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#3441: Eyes of the Heart... (fwd)




From:nozier@tradewind.net

Letters written for the poor: Aristide on Haiti's fears of          
globalizing markets  By ASHA SONDHI  Earth Times News Service 

Eyes of the Heart: Seeking a Path for the Poor in the Age of
Globalization By Jean-Bertrand Aristide Common Courage Press           
Monroe, Maine 80 pages $12.00 hardcover

If you haven't already, chances are you know someone who has quit his
job, and ventured to Silicon Valley to try his luck at an internet
start-up. It's the internet Revolution, the gold rush of the 21st
century--and it has transformed the Jones' as we know them into
overnight millionaires. Greed. Globalization. Stock options. Success?

 Not necessarily, says Jean Bertrand Aristide. In "Eyes of the Heart,"
Aristide, former  President of Haiti tells the other side of the story,
about the casualties of  globalization--the poor. Aristide says that
while many countries are "accumulating wealth with breathtaking       
speed and never looking back," many poor countries are "sinking deeper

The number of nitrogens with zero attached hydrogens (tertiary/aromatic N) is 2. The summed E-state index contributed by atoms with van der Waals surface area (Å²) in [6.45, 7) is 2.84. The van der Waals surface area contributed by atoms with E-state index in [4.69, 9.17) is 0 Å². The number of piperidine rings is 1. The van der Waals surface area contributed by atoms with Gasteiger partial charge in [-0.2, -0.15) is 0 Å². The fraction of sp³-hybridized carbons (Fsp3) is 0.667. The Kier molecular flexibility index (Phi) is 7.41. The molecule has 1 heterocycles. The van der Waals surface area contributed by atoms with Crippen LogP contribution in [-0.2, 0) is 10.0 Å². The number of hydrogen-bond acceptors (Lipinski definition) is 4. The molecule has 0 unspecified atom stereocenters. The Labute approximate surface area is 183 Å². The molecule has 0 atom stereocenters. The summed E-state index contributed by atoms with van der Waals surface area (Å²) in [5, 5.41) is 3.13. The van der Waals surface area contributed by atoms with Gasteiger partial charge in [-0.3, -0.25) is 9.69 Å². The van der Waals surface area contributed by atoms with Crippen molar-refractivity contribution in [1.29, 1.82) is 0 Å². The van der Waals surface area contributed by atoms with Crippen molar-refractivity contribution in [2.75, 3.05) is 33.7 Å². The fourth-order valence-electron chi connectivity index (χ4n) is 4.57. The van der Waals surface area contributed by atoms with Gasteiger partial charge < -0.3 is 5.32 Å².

into  economic misery."Told with anecdotes, personal commentaries, and
hard statistics, Aristide shows that not everyone has profited from the
new, global economy. In fact, "for poor countries, trade is not so free,
or so fair," says Aristide. Haiti is not against free trade, but       
Haitians fear the global markets will annihilate their markets, says
Aristide.What happens to poor countries, such as Haiti, when they engage
in free trade? In  1986, cheaper rice from the United States flooded the
Haitian market. The result? Haiti's farmers could not compete, explains
Aristide. By 1996, Haiti was importing 196,000 tons of rice, and
domestic rice production became negligible. In "Eyes of the
Heart,"Aristide expresses his wonder at how the average Haitian      
survives on less than $250 a year, where there is no welfare, and where
the cost of  schooling often exceeds family's incomes.  The former
priest and president says it is a crisis "that the only measure of value
is profit, the only measure of human progress is economic growth." He
adds that "a poverty of spirit" has "made a religion of the market. "He
calls 'Eyes of the Heart' his letter written for the poor--the often
overlooked victims of globalization.Aristide was elected president of
Haiti in 1990 and marked the end of a 30 year  dictatorship. He went
into exile during a coup in 1991. With the help of the UN, he returned
in 1994 and completed his presidential term. Today, he continues to work
with the Aristide Foundation for Democracy and Lafanmi Selavi, an
organization for street children. For further information see:
www.eyesoftheheart.org